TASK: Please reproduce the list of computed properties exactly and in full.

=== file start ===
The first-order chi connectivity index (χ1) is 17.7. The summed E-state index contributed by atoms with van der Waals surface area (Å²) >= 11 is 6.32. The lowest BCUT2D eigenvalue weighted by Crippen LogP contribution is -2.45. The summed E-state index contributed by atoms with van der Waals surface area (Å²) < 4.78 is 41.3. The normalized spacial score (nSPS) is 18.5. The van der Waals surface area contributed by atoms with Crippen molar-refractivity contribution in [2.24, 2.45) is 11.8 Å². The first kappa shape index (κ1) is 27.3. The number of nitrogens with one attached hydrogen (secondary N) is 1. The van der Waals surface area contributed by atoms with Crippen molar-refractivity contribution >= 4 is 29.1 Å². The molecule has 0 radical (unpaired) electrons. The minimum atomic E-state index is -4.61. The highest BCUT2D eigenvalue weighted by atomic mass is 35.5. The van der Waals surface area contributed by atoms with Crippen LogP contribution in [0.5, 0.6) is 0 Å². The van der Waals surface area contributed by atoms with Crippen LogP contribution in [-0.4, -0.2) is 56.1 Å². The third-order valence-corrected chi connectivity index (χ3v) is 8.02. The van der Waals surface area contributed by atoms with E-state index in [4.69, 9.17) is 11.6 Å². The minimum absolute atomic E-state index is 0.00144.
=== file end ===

The first-order chi connectivity index (χ1) is 17.7. The summed E-state index contributed by atoms with van der Waals surface area (Å²) >= 11 is 6.32. The lowest BCUT2D eigenvalue weighted by Crippen LogP contribution is -2.45. The summed E-state index contributed by atoms with van der Waals surface area (Å²) < 4.78 is 41.3. The normalized spacial score (nSPS) is 18.5. The van der Waals surface area contributed by atoms with Crippen molar-refractivity contribution in [2.24, 2.45) is 11.8 Å². The first kappa shape index (κ1) is 27.3. The number of nitrogens with one attached hydrogen (secondary N) is 1. The van der Waals surface area contributed by atoms with Crippen molar-refractivity contribution >= 4 is 29.1 Å². The molecule has 0 radical (unpaired) electrons. The minimum atomic E-state index is -4.61. The highest BCUT2D eigenvalue weighted by atomic mass is 35.5. The van der Waals surface area contributed by atoms with Crippen LogP contribution in [0.5, 0.6) is 0 Å². The van der Waals surface area contributed by atoms with Crippen LogP contribution in [-0.4, -0.2) is 56.1 Å². The third-order valence-corrected chi connectivity index (χ3v) is 8.02. The van der Waals surface area contributed by atoms with E-state index in [4.69, 9.17) is 11.6 Å². The minimum absolute atomic E-state index is 0.00144.